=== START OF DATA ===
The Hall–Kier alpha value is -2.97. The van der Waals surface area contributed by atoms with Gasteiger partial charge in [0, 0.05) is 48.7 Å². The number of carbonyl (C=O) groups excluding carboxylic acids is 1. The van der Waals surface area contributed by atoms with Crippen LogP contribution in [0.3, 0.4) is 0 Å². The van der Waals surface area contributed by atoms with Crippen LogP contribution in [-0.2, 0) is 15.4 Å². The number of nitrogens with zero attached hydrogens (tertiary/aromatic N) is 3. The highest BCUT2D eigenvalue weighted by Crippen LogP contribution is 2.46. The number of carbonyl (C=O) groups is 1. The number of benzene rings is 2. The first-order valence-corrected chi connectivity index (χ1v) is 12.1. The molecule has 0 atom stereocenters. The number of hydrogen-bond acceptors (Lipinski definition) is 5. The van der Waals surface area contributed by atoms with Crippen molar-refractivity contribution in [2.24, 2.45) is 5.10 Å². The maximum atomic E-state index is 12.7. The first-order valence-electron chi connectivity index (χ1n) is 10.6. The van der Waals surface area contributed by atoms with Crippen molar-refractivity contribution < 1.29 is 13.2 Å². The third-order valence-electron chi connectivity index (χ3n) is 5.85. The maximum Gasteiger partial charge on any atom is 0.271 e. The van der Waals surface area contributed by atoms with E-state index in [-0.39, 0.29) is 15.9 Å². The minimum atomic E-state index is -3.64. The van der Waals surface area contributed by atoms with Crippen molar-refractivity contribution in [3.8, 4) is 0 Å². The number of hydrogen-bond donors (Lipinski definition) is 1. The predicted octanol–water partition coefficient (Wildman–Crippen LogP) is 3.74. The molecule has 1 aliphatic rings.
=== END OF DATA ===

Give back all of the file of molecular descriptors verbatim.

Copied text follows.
The Hall–Kier alpha value is -2.97. The van der Waals surface area contributed by atoms with Gasteiger partial charge in [0, 0.05) is 48.7 Å². The number of carbonyl (C=O) groups excluding carboxylic acids is 1. The van der Waals surface area contributed by atoms with Crippen LogP contribution in [0.3, 0.4) is 0 Å². The van der Waals surface area contributed by atoms with Crippen LogP contribution in [-0.2, 0) is 15.4 Å². The number of nitrogens with zero attached hydrogens (tertiary/aromatic N) is 3. The highest BCUT2D eigenvalue weighted by Crippen LogP contribution is 2.46. The number of carbonyl (C=O) groups is 1. The number of benzene rings is 2. The first-order valence-corrected chi connectivity index (χ1v) is 12.1. The molecule has 0 atom stereocenters. The number of hydrogen-bond acceptors (Lipinski definition) is 5. The van der Waals surface area contributed by atoms with Crippen molar-refractivity contribution in [2.24, 2.45) is 5.10 Å². The maximum atomic E-state index is 12.7. The first-order valence-electron chi connectivity index (χ1n) is 10.6. The van der Waals surface area contributed by atoms with Crippen molar-refractivity contribution < 1.29 is 13.2 Å². The third-order valence-electron chi connectivity index (χ3n) is 5.85. The maximum Gasteiger partial charge on any atom is 0.271 e. The van der Waals surface area contributed by atoms with E-state index in [-0.39, 0.29) is 15.9 Å². The minimum atomic E-state index is -3.64. The van der Waals surface area contributed by atoms with Crippen molar-refractivity contribution in [3.8, 4) is 0 Å². The number of hydrogen-bond donors (Lipinski definition) is 1. The predicted octanol–water partition coefficient (Wildman–Crippen LogP) is 3.74. The molecule has 1 aliphatic rings.